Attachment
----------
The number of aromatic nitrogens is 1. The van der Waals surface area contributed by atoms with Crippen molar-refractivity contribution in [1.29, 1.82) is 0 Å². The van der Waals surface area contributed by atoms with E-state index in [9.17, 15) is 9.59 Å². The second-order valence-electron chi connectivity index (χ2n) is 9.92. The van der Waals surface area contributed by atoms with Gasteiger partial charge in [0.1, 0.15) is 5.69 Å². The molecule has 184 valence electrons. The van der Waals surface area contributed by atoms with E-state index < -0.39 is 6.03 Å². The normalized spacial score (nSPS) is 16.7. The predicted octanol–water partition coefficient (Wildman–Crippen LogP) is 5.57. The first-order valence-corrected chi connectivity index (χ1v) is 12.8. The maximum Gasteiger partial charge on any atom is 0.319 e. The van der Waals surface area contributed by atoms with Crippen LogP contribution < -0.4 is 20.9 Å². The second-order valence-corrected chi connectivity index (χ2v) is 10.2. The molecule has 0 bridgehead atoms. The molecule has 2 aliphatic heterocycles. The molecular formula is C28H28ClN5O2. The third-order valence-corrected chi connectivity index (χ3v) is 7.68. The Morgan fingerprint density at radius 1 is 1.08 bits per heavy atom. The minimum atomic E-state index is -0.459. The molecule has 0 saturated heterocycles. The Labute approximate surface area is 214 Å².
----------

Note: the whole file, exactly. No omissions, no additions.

The number of aromatic nitrogens is 1. The van der Waals surface area contributed by atoms with Crippen molar-refractivity contribution in [1.29, 1.82) is 0 Å². The van der Waals surface area contributed by atoms with E-state index in [9.17, 15) is 9.59 Å². The second-order valence-electron chi connectivity index (χ2n) is 9.92. The van der Waals surface area contributed by atoms with Gasteiger partial charge in [0.1, 0.15) is 5.69 Å². The molecule has 184 valence electrons. The van der Waals surface area contributed by atoms with E-state index < -0.39 is 6.03 Å². The normalized spacial score (nSPS) is 16.7. The predicted octanol–water partition coefficient (Wildman–Crippen LogP) is 5.57. The first-order valence-corrected chi connectivity index (χ1v) is 12.8. The maximum Gasteiger partial charge on any atom is 0.319 e. The van der Waals surface area contributed by atoms with Crippen LogP contribution < -0.4 is 20.9 Å². The second-order valence-corrected chi connectivity index (χ2v) is 10.2. The molecule has 0 bridgehead atoms. The molecule has 2 aliphatic heterocycles. The molecular formula is C28H28ClN5O2. The third-order valence-corrected chi connectivity index (χ3v) is 7.68. The Morgan fingerprint density at radius 1 is 1.08 bits per heavy atom. The minimum atomic E-state index is -0.459. The molecule has 0 saturated heterocycles. The Labute approximate surface area is 214 Å².